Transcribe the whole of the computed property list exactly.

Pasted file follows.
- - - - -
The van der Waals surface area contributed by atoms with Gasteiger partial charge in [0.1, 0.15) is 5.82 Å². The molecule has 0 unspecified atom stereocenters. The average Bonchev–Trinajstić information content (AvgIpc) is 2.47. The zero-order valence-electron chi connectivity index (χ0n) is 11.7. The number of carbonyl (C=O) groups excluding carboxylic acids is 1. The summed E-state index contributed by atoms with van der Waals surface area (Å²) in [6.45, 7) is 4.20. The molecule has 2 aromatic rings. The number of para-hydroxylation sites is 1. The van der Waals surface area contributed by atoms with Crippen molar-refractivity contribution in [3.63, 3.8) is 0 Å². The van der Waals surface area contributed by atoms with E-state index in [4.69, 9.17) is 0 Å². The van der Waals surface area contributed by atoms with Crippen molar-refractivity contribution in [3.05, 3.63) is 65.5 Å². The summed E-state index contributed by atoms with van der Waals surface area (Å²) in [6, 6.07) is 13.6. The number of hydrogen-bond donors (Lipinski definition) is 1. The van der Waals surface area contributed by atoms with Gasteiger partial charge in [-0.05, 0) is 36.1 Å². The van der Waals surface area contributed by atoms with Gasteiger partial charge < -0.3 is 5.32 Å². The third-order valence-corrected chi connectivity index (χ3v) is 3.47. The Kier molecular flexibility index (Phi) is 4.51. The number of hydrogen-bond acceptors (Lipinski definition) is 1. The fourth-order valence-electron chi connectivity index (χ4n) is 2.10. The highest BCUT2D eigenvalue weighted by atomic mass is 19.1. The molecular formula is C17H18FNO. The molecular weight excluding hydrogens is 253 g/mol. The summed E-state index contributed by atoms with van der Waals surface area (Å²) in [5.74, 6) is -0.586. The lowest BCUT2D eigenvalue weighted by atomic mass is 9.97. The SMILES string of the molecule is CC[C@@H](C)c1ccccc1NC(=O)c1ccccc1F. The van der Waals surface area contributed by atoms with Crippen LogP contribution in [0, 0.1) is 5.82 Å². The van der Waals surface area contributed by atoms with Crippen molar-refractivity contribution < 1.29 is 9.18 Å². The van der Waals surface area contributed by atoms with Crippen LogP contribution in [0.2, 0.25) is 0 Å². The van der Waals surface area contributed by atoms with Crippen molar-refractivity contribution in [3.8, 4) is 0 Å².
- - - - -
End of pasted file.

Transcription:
The van der Waals surface area contributed by atoms with Gasteiger partial charge in [0.1, 0.15) is 5.82 Å². The molecule has 0 unspecified atom stereocenters. The average Bonchev–Trinajstić information content (AvgIpc) is 2.47. The zero-order valence-electron chi connectivity index (χ0n) is 11.7. The number of carbonyl (C=O) groups excluding carboxylic acids is 1. The summed E-state index contributed by atoms with van der Waals surface area (Å²) in [6.45, 7) is 4.20. The molecule has 2 aromatic rings. The number of para-hydroxylation sites is 1. The van der Waals surface area contributed by atoms with Crippen molar-refractivity contribution in [3.63, 3.8) is 0 Å². The van der Waals surface area contributed by atoms with E-state index in [4.69, 9.17) is 0 Å². The van der Waals surface area contributed by atoms with Crippen molar-refractivity contribution in [3.05, 3.63) is 65.5 Å². The summed E-state index contributed by atoms with van der Waals surface area (Å²) in [6, 6.07) is 13.6. The number of hydrogen-bond donors (Lipinski definition) is 1. The van der Waals surface area contributed by atoms with Gasteiger partial charge in [-0.05, 0) is 36.1 Å². The van der Waals surface area contributed by atoms with Gasteiger partial charge < -0.3 is 5.32 Å². The third-order valence-corrected chi connectivity index (χ3v) is 3.47. The Kier molecular flexibility index (Phi) is 4.51. The number of hydrogen-bond acceptors (Lipinski definition) is 1. The fourth-order valence-electron chi connectivity index (χ4n) is 2.10. The highest BCUT2D eigenvalue weighted by atomic mass is 19.1. The molecular formula is C17H18FNO. The molecular weight excluding hydrogens is 253 g/mol. The summed E-state index contributed by atoms with van der Waals surface area (Å²) in [5.74, 6) is -0.586. The lowest BCUT2D eigenvalue weighted by atomic mass is 9.97. The SMILES string of the molecule is CC[C@@H](C)c1ccccc1NC(=O)c1ccccc1F. The van der Waals surface area contributed by atoms with Crippen LogP contribution in [0, 0.1) is 5.82 Å². The van der Waals surface area contributed by atoms with Crippen molar-refractivity contribution < 1.29 is 9.18 Å². The van der Waals surface area contributed by atoms with Crippen LogP contribution in [0.2, 0.25) is 0 Å². The van der Waals surface area contributed by atoms with Crippen molar-refractivity contribution in [3.8, 4) is 0 Å².